My first day back

Martha Serpas has a poem I love called “As If There Were Only One.” It takes its title from a line in Augustine’s Confessions, where he writes, “God loves each of us as if there were only one of us.” The poem is narrated by someone going through a difficult time, and it describes the moment when God lifts her up out of her grief, not to rescue her from it completely, but to remind her that there is still life to be had, that there is hope. The poem concludes, “And God put me down on the steps with my coffee / and my cigarettes. And, although I still // could not eat nor sleep, that evening / and that morning were my first day back.”

Ever since my father died, I’ve been waiting for that moment—not the moment when I feel better, just the moment when I start to believe that, one day, I might. He’s been gone for seven months now, and I have watched the passing of every calendar page both expecting to feel different and realizing that I’m probably not going to. I used to pin great significance on the passing of time. I clung to anniversaries as if they held a special power. But with every new loss I’ve experienced, I’ve watched these supposed markers break loose from their foundation and blow across the landscape like sand in a storm. Grief keeps a timeline all its own.

In Bluets, Maggie Nelson writes, “It often happens that we count our days, as if the act of measurement made us some kind of promise. But really this is like hoisting a harness onto an invisible horse.” In my twenty-eighth year, these are the things I was forced to give up: my freelance career, most of my reading time, running, high-heeled shoes, my safety net, my father, my fear of public speaking. I memorized the eulogy I gave at his memorial service, and sometimes, I recite it to myself while I’m making coffee or brushing my teeth. I remember the way the whole church held its breath when the pastor called me up on the stage. You have to be half out of your mind to get up and speak at your own father’s funeral, and I was. We all were.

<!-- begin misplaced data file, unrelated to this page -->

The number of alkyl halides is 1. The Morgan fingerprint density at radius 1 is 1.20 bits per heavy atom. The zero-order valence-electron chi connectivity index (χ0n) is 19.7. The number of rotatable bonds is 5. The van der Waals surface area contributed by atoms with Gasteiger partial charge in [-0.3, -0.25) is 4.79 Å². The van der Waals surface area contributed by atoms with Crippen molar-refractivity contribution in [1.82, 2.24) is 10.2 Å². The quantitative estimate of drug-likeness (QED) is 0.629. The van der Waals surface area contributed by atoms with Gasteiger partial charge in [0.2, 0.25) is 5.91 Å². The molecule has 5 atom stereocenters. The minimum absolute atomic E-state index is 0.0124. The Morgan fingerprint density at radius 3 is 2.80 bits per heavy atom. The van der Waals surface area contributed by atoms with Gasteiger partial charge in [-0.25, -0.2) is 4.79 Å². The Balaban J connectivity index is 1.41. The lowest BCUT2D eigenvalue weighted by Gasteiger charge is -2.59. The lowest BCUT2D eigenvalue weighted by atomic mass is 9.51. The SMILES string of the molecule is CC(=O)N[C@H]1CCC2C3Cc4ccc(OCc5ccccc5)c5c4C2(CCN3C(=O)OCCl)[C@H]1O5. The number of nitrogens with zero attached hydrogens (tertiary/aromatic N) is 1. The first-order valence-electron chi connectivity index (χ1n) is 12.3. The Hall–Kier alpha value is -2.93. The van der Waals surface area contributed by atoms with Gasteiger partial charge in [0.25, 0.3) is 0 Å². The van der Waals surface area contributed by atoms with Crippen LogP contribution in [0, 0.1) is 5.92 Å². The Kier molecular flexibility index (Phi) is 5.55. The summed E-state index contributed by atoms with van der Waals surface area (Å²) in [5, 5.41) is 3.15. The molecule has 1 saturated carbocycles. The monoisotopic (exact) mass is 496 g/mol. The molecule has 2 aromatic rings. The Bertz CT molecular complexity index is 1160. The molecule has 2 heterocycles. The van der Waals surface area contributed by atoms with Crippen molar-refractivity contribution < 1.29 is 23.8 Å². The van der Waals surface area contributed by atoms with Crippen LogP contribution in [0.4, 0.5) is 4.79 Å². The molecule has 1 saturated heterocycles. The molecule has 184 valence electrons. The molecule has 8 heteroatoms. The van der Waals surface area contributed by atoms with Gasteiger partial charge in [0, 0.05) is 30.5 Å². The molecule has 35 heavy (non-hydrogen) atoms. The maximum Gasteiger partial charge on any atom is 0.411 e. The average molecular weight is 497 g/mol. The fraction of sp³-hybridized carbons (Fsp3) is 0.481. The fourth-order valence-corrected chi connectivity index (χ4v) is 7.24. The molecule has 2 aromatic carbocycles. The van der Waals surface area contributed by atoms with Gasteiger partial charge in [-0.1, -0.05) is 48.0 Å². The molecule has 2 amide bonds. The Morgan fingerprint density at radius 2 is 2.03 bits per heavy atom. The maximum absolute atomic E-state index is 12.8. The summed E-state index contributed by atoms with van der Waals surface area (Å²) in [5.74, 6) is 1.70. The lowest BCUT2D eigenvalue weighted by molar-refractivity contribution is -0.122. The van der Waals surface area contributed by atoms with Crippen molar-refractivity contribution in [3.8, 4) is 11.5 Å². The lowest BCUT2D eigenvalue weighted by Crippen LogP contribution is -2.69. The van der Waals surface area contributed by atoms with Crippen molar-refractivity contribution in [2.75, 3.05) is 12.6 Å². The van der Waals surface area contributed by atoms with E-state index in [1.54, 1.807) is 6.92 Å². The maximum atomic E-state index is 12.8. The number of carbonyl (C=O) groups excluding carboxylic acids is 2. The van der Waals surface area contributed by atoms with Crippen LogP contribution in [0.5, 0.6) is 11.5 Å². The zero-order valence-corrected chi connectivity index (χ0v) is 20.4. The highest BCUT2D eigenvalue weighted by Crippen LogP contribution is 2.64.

“I thought grief would be dignified and monumental like a black tower shrouded in mist or quiet days spent weeping in a dim room,” James A. Reeves writes in “The Last Year of My Father.” “Instead I discovered that grief is a relentless feedback loop, a noisy wash of static riddled with fractured images, creepshow dreams, and broken questions that can never be answered. How could this. Why didn’t she. If only I. This wasn’t supposed.” I can’t say what grief does to anyone else, but mine has made me take a lot of long, hard looks at who I am, what I run from, and what I allow. But this came later. For months, all I could do was get up and pantomime the motions of existence, no more capable of saying “no” to something than I was of saying “yes.”

I’ve been seeing an acupuncturist for about a month now, in the hopes of healing a chronic running injury that I’ve recovered and relapsed from more times than I can count. Facedown on the table, I don’t keep track of the number of needles he taps into my back and legs, but I think it’s somewhere close to a dozen. Ten minutes alone in a warm, dark room seems nowhere near enough time to correct what’s been wrong for three decades, and yet, I keep returning, telling myself that piece by piece, he’s shifting things. Sometimes, while I’m lying there, I think of what my father would say about me doing this. It’s been 234 days since I last heard his voice. I used to go weeks without speaking to him, and now, there are times when I think I might cut off a hand just to hear him call me Jessie Lynne.